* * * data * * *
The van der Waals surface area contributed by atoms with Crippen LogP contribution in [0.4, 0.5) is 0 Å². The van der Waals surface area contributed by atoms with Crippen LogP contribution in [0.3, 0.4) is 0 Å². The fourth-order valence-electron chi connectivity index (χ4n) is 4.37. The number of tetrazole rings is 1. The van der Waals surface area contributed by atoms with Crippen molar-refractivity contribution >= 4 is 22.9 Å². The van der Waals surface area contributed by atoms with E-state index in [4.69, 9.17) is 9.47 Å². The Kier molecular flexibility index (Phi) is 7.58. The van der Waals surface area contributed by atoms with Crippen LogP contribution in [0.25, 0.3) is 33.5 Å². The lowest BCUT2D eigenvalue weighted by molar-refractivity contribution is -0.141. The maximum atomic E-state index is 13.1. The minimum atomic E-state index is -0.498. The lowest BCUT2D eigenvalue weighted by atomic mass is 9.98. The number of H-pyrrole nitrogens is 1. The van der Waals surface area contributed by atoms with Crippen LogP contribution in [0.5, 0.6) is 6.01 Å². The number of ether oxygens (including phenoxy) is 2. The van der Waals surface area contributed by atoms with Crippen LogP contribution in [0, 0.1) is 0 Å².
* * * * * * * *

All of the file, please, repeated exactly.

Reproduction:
The van der Waals surface area contributed by atoms with Crippen LogP contribution in [0.4, 0.5) is 0 Å². The van der Waals surface area contributed by atoms with Crippen LogP contribution in [0.3, 0.4) is 0 Å². The fourth-order valence-electron chi connectivity index (χ4n) is 4.37. The number of tetrazole rings is 1. The van der Waals surface area contributed by atoms with Crippen molar-refractivity contribution >= 4 is 22.9 Å². The van der Waals surface area contributed by atoms with E-state index in [4.69, 9.17) is 9.47 Å². The Kier molecular flexibility index (Phi) is 7.58. The van der Waals surface area contributed by atoms with Crippen LogP contribution in [0.25, 0.3) is 33.5 Å². The lowest BCUT2D eigenvalue weighted by molar-refractivity contribution is -0.141. The maximum atomic E-state index is 13.1. The minimum atomic E-state index is -0.498. The lowest BCUT2D eigenvalue weighted by atomic mass is 9.98. The number of H-pyrrole nitrogens is 1. The van der Waals surface area contributed by atoms with Crippen LogP contribution in [0.5, 0.6) is 6.01 Å². The number of ether oxygens (including phenoxy) is 2. The van der Waals surface area contributed by atoms with Crippen LogP contribution in [0, 0.1) is 0 Å².